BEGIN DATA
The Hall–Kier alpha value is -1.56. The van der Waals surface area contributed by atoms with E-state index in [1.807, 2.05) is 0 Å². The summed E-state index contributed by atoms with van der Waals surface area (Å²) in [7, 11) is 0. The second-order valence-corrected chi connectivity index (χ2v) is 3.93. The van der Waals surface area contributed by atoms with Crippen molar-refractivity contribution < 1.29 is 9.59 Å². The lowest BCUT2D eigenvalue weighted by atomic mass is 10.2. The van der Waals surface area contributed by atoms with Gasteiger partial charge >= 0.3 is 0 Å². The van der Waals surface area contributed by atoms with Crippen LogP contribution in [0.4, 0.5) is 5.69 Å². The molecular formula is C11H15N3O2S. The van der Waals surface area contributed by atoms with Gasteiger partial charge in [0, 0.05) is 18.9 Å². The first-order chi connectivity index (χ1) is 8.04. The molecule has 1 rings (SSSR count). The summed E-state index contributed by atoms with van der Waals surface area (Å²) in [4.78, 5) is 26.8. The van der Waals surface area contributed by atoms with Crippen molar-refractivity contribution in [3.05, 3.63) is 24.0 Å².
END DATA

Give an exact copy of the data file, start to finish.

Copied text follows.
The Hall–Kier alpha value is -1.56. The van der Waals surface area contributed by atoms with E-state index in [1.807, 2.05) is 0 Å². The summed E-state index contributed by atoms with van der Waals surface area (Å²) in [7, 11) is 0. The second-order valence-corrected chi connectivity index (χ2v) is 3.93. The van der Waals surface area contributed by atoms with Crippen molar-refractivity contribution < 1.29 is 9.59 Å². The lowest BCUT2D eigenvalue weighted by atomic mass is 10.2. The van der Waals surface area contributed by atoms with Gasteiger partial charge >= 0.3 is 0 Å². The van der Waals surface area contributed by atoms with Crippen LogP contribution in [0.4, 0.5) is 5.69 Å². The molecular formula is C11H15N3O2S. The van der Waals surface area contributed by atoms with Gasteiger partial charge in [0, 0.05) is 18.9 Å². The first-order chi connectivity index (χ1) is 8.04. The molecule has 1 rings (SSSR count). The summed E-state index contributed by atoms with van der Waals surface area (Å²) in [4.78, 5) is 26.8. The van der Waals surface area contributed by atoms with Crippen molar-refractivity contribution in [3.05, 3.63) is 24.0 Å².